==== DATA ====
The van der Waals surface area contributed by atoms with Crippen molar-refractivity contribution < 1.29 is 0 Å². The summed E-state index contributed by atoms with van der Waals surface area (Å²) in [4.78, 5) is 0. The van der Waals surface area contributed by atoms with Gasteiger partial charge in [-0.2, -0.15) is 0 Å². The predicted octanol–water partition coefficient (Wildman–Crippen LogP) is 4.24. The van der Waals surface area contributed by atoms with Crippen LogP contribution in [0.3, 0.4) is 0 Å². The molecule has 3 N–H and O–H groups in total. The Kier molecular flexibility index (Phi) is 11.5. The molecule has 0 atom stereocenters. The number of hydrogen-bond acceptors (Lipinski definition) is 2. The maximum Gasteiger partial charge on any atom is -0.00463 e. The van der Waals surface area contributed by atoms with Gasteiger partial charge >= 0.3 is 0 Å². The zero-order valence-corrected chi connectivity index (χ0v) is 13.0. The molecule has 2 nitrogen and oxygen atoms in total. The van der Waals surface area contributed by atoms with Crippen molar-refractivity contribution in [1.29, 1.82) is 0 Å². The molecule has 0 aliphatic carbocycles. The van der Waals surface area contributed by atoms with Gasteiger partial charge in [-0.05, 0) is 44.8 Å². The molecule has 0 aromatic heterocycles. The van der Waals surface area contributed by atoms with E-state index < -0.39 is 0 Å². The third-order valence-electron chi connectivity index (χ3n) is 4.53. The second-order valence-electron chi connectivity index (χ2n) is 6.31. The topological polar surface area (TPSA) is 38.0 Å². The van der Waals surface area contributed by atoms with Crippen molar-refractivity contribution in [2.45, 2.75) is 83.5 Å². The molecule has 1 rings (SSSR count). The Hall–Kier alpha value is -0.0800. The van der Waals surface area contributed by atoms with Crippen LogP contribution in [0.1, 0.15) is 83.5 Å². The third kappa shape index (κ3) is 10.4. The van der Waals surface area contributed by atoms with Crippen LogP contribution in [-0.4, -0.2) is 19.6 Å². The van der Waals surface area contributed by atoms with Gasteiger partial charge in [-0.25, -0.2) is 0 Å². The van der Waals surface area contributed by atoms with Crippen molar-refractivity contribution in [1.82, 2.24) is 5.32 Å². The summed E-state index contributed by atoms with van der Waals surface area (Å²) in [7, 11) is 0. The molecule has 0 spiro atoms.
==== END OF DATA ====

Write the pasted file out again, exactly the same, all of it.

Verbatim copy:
The van der Waals surface area contributed by atoms with Crippen molar-refractivity contribution < 1.29 is 0 Å². The summed E-state index contributed by atoms with van der Waals surface area (Å²) in [4.78, 5) is 0. The van der Waals surface area contributed by atoms with Gasteiger partial charge in [-0.2, -0.15) is 0 Å². The predicted octanol–water partition coefficient (Wildman–Crippen LogP) is 4.24. The van der Waals surface area contributed by atoms with Crippen LogP contribution in [0.3, 0.4) is 0 Å². The molecule has 3 N–H and O–H groups in total. The Kier molecular flexibility index (Phi) is 11.5. The molecule has 0 atom stereocenters. The number of hydrogen-bond acceptors (Lipinski definition) is 2. The maximum Gasteiger partial charge on any atom is -0.00463 e. The van der Waals surface area contributed by atoms with Gasteiger partial charge >= 0.3 is 0 Å². The zero-order valence-corrected chi connectivity index (χ0v) is 13.0. The molecule has 2 nitrogen and oxygen atoms in total. The van der Waals surface area contributed by atoms with Crippen molar-refractivity contribution in [1.29, 1.82) is 0 Å². The molecule has 0 aliphatic carbocycles. The van der Waals surface area contributed by atoms with Gasteiger partial charge in [-0.05, 0) is 44.8 Å². The molecule has 0 aromatic heterocycles. The van der Waals surface area contributed by atoms with E-state index < -0.39 is 0 Å². The third-order valence-electron chi connectivity index (χ3n) is 4.53. The second-order valence-electron chi connectivity index (χ2n) is 6.31. The topological polar surface area (TPSA) is 38.0 Å². The van der Waals surface area contributed by atoms with Crippen molar-refractivity contribution in [2.45, 2.75) is 83.5 Å². The molecule has 1 rings (SSSR count). The Hall–Kier alpha value is -0.0800. The van der Waals surface area contributed by atoms with Crippen LogP contribution in [0.1, 0.15) is 83.5 Å². The third kappa shape index (κ3) is 10.4. The van der Waals surface area contributed by atoms with Crippen LogP contribution in [-0.4, -0.2) is 19.6 Å². The van der Waals surface area contributed by atoms with Gasteiger partial charge in [-0.25, -0.2) is 0 Å². The van der Waals surface area contributed by atoms with Crippen molar-refractivity contribution in [1.82, 2.24) is 5.32 Å². The summed E-state index contributed by atoms with van der Waals surface area (Å²) in [7, 11) is 0. The molecule has 0 spiro atoms.